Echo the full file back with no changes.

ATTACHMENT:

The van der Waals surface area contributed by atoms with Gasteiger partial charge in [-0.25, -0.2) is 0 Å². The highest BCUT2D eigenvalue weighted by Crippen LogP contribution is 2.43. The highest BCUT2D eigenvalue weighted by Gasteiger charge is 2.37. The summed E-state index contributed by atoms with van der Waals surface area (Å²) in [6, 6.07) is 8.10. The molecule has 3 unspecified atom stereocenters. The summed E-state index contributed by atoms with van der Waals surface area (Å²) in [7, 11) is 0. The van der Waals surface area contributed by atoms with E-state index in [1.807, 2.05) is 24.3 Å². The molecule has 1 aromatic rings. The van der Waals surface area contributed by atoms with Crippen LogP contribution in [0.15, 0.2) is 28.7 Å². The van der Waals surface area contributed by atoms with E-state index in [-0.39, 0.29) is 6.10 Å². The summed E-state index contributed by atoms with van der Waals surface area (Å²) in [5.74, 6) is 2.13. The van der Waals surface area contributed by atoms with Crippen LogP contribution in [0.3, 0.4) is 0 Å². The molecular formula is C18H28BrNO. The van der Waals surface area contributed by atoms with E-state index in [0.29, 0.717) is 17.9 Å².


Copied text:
The van der Waals surface area contributed by atoms with Gasteiger partial charge in [-0.25, -0.2) is 0 Å². The highest BCUT2D eigenvalue weighted by Crippen LogP contribution is 2.43. The highest BCUT2D eigenvalue weighted by Gasteiger charge is 2.37. The summed E-state index contributed by atoms with van der Waals surface area (Å²) in [6, 6.07) is 8.10. The molecule has 3 unspecified atom stereocenters. The summed E-state index contributed by atoms with van der Waals surface area (Å²) in [7, 11) is 0. The van der Waals surface area contributed by atoms with E-state index in [1.807, 2.05) is 24.3 Å². The molecule has 1 aromatic rings. The van der Waals surface area contributed by atoms with Crippen LogP contribution in [0.15, 0.2) is 28.7 Å². The van der Waals surface area contributed by atoms with E-state index in [-0.39, 0.29) is 6.10 Å². The summed E-state index contributed by atoms with van der Waals surface area (Å²) in [5.74, 6) is 2.13. The van der Waals surface area contributed by atoms with Crippen LogP contribution in [0.3, 0.4) is 0 Å². The molecular formula is C18H28BrNO. The van der Waals surface area contributed by atoms with E-state index in [0.29, 0.717) is 17.9 Å².